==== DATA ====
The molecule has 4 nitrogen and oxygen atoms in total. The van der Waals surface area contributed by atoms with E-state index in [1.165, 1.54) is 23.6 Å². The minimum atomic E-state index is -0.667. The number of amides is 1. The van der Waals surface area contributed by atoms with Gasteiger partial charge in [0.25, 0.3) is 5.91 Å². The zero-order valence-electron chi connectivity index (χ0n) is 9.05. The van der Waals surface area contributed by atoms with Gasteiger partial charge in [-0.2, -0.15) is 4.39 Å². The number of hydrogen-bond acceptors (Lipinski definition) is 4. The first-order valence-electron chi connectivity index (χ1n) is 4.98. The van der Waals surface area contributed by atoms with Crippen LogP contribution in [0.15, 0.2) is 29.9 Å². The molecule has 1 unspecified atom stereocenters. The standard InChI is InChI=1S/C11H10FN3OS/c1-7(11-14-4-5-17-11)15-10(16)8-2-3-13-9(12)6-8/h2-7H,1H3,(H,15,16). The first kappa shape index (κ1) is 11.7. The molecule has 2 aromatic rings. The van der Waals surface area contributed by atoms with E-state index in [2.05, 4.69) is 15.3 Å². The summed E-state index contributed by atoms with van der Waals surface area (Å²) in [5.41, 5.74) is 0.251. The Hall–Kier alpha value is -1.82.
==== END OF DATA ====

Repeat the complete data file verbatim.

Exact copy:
The molecule has 4 nitrogen and oxygen atoms in total. The van der Waals surface area contributed by atoms with E-state index in [1.165, 1.54) is 23.6 Å². The minimum atomic E-state index is -0.667. The number of amides is 1. The van der Waals surface area contributed by atoms with Gasteiger partial charge in [0.25, 0.3) is 5.91 Å². The zero-order valence-electron chi connectivity index (χ0n) is 9.05. The van der Waals surface area contributed by atoms with Gasteiger partial charge in [-0.2, -0.15) is 4.39 Å². The number of hydrogen-bond acceptors (Lipinski definition) is 4. The first-order valence-electron chi connectivity index (χ1n) is 4.98. The van der Waals surface area contributed by atoms with Crippen LogP contribution in [0.15, 0.2) is 29.9 Å². The molecule has 1 unspecified atom stereocenters. The standard InChI is InChI=1S/C11H10FN3OS/c1-7(11-14-4-5-17-11)15-10(16)8-2-3-13-9(12)6-8/h2-7H,1H3,(H,15,16). The first kappa shape index (κ1) is 11.7. The molecule has 2 aromatic rings. The van der Waals surface area contributed by atoms with E-state index in [2.05, 4.69) is 15.3 Å². The summed E-state index contributed by atoms with van der Waals surface area (Å²) in [5.41, 5.74) is 0.251. The Hall–Kier alpha value is -1.82.